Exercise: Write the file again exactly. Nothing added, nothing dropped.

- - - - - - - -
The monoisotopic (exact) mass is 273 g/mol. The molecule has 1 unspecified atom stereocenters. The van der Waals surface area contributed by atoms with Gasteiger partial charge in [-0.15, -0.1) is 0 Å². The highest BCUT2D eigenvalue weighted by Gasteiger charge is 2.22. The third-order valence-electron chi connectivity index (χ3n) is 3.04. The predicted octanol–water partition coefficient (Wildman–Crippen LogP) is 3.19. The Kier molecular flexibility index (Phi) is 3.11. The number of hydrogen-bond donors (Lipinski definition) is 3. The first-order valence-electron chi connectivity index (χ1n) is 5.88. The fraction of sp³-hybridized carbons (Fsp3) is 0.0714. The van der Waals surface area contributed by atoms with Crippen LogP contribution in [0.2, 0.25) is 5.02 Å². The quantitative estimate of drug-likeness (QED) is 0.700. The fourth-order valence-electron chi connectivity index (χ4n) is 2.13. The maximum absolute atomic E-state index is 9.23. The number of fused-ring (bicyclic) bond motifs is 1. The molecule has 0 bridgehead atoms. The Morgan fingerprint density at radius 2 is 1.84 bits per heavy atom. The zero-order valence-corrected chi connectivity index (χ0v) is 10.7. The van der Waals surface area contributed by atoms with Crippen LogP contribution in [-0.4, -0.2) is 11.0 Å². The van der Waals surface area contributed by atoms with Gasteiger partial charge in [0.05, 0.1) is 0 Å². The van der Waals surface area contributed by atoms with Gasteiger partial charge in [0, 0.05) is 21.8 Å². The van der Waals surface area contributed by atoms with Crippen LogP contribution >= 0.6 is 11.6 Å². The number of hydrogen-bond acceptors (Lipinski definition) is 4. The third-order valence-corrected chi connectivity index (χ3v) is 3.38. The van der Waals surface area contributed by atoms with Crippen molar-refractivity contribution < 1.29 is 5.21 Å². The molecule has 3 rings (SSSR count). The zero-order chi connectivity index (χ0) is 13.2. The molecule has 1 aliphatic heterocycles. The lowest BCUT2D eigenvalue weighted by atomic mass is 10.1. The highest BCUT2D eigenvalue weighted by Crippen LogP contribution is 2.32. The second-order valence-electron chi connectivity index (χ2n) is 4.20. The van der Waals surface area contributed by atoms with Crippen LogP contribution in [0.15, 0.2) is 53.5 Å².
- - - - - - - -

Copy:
The monoisotopic (exact) mass is 273 g/mol. The molecule has 1 unspecified atom stereocenters. The van der Waals surface area contributed by atoms with Gasteiger partial charge in [-0.15, -0.1) is 0 Å². The highest BCUT2D eigenvalue weighted by Gasteiger charge is 2.22. The third-order valence-electron chi connectivity index (χ3n) is 3.04. The predicted octanol–water partition coefficient (Wildman–Crippen LogP) is 3.19. The Kier molecular flexibility index (Phi) is 3.11. The number of hydrogen-bond donors (Lipinski definition) is 3. The first-order valence-electron chi connectivity index (χ1n) is 5.88. The fraction of sp³-hybridized carbons (Fsp3) is 0.0714. The van der Waals surface area contributed by atoms with Crippen LogP contribution in [0.2, 0.25) is 5.02 Å². The quantitative estimate of drug-likeness (QED) is 0.700. The fourth-order valence-electron chi connectivity index (χ4n) is 2.13. The maximum absolute atomic E-state index is 9.23. The number of fused-ring (bicyclic) bond motifs is 1. The molecule has 0 bridgehead atoms. The Morgan fingerprint density at radius 2 is 1.84 bits per heavy atom. The zero-order valence-corrected chi connectivity index (χ0v) is 10.7. The van der Waals surface area contributed by atoms with Crippen LogP contribution in [-0.4, -0.2) is 11.0 Å². The van der Waals surface area contributed by atoms with Gasteiger partial charge in [0.05, 0.1) is 0 Å². The van der Waals surface area contributed by atoms with Gasteiger partial charge in [0, 0.05) is 21.8 Å². The van der Waals surface area contributed by atoms with Crippen LogP contribution >= 0.6 is 11.6 Å². The number of hydrogen-bond acceptors (Lipinski definition) is 4. The third-order valence-corrected chi connectivity index (χ3v) is 3.38. The van der Waals surface area contributed by atoms with Crippen molar-refractivity contribution < 1.29 is 5.21 Å². The molecule has 3 rings (SSSR count). The zero-order chi connectivity index (χ0) is 13.2. The molecule has 1 aliphatic heterocycles. The lowest BCUT2D eigenvalue weighted by atomic mass is 10.1. The highest BCUT2D eigenvalue weighted by Crippen LogP contribution is 2.32. The second-order valence-electron chi connectivity index (χ2n) is 4.20. The van der Waals surface area contributed by atoms with Crippen LogP contribution in [0.15, 0.2) is 53.5 Å².